Union Mike

London
01.07.05

Left: Mike Leigh. Right: Imelda Staunton in Vera Drake. (Photos: Universal Pictures, Fine Line Features)


Lancashire's greatest auteur took to the stage to meet the public after a screening of his latest, the almost universally praised Vera Drake. His Q-and-A session at the National Film Theatre was ably set in motion by the British Film Institute's Sandra Hebron, who had selected the movie to open her acclaimed London Film Festival last October. In print, Mike Leigh can come across as a grumpy old man, verging, in his invectives against the Hollywoodization of cinema (a disease, in his view), on the sanctimonious. In person—and before an audience of informed and adoring cinephiles—he is determined yet thoughtful, responsive, jocular, and unquestionably inspiring, though more in the manner of your favorite school teacher than your favorite rock band. “Who IS Vera Drake?” someone shouted from the back. “Where ARE you?” he barked in return, unable to see his interlocutor, before proceeding to speculate on whether Vera Drake, as he had discovered on another public occasion, was coincidentally the name of the questioner's mother.

As the film’s title character, Imelda Staunton is fantastic. With her tiny, kind eyes buried like raisins in a bun, she's endlessly scuttling around with cups of tea, as comforting as Mrs. Tiggywinkle. And her body shrinks, quite literally, into a hedgehoglike ball as a postwar world of austere good cheer shatters around her. For Vera not only offers aid, comfort, and a cuppa to all who need it, but also—unbeknownst to her nearest and dearest—helps girls who find themselves unhappily in the “family way.” Where Naked (1993) was a character study in badness, Vera Drake is a study of goodness. Does the film tell us, someone asked, that “it is inevitable that do-gooders suffer?” Definitely not, responded Leigh. The film isn't a statement but a dramatization of a painful truth: When individual and society hold conflicting moral positions, it's the individual who is likely to lose. Vera Drake is about “a good person criminalized by society.”

It is impossible to underestimate the importance of Leigh as the great satirist of life in Thatcher's Britain. He encapsulated the beginning of the era unforgettably in Abigail's Party (1977), with his ex-wife Alison Steadman as the excruciating Beverly, the materialistic spouse of a suburban real-estate agent. And he chronicled its demise in Life Is Sweet (1990), a film that laments the human cost of '80s enterprise culture. Because he makes cinema that refers to real life and the issues and themes that articulate individual lives, Leigh is often described, in the same breath as Ken Loach, as a “kitchen sink” realist. But it is a misleading comparison: Where Loach's political agenda is clear, Leigh's is intentionally ambiguous; he's a poser of questions rather than a prophet of fact. Leigh's films have never been realist in the sense of “naturalistic” or “documentary.” Their characters and their stories are distilled and dramatically heightened during a monthslong preproduction process of research and rehearsals that has given rise to the common misconception that Leigh’s films are “improvised.” The director described his own role in this process in practical, almost managerial terms, as the leader of a team of actors, designers, and cinematographers who “work together to expand the material, discovering the film through the process of making it.”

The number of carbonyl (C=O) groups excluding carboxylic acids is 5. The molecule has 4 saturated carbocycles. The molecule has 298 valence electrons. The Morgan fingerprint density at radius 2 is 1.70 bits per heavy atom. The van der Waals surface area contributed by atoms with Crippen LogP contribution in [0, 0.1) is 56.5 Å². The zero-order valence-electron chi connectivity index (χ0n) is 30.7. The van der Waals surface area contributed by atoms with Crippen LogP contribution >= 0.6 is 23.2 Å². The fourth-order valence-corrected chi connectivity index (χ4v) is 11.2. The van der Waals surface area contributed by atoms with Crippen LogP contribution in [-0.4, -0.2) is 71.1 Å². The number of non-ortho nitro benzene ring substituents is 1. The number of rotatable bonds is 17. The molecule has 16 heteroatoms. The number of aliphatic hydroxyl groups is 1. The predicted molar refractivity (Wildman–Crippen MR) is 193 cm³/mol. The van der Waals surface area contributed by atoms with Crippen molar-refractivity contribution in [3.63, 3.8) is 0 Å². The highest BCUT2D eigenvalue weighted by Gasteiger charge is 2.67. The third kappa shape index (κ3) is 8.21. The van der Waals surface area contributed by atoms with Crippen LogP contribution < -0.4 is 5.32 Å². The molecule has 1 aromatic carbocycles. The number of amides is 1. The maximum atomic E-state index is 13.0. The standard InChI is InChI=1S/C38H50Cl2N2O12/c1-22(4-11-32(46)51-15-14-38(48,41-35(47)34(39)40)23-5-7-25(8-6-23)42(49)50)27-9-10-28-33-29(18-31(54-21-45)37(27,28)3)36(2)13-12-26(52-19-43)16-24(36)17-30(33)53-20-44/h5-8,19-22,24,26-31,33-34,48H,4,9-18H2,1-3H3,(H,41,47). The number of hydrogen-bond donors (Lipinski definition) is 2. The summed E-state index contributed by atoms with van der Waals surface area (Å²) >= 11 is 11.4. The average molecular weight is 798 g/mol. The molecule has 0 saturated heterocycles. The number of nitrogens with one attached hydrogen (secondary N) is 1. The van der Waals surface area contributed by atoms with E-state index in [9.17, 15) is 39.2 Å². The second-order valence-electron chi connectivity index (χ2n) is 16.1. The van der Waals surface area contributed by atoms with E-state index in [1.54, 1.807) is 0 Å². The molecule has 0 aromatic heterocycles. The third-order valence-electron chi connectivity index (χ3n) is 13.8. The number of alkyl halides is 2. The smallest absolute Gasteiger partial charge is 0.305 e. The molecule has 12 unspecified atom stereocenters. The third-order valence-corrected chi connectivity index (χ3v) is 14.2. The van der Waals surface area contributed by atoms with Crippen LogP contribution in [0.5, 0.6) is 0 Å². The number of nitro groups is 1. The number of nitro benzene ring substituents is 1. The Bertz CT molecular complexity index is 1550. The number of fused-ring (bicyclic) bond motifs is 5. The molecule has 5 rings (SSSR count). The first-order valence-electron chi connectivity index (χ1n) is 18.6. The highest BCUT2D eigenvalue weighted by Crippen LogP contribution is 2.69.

Leigh also is frequently attacked for reducing his characters to caricatures of class, and while it is certainly true that anyone upper-middle or beyond tends to be sketched rather than drawn, the charge is irrelevant if you view him not as a social realist but as a “painter” of modern life. His ensemble pieces like Life Is Sweet or Secrets and Lies (1996) remind me most of those bustling Victorian genre paintings, by Francis Frith or Ford Maddox Brown, in which society is represented on a huge canvas populated by closely observed, sharply individuated types, the dramatic details of whose lives are used to figure a moral or social issue. Like those nineteenth-century paintings, Leigh's creations are conscientiously and laboriously crafted. By the time the actors’ fully realized dramatic world is committed to film, it is utterly convincing to the audience. This is why, when Vera Drake starts crying about an hour into the film and continues almost nonstop until its end, you find yourself weeping unavoidably with her. As an observer of everyday life and a dramaturg of intense moral complexities, Mike Leigh may fall short of the effortless brilliance of a Satyajit Ray or a Yasujiro Ozu, or, then again, the radical brilliance of a Lars von Trier. But here in Britain, he's one of a kind.

Kate Bush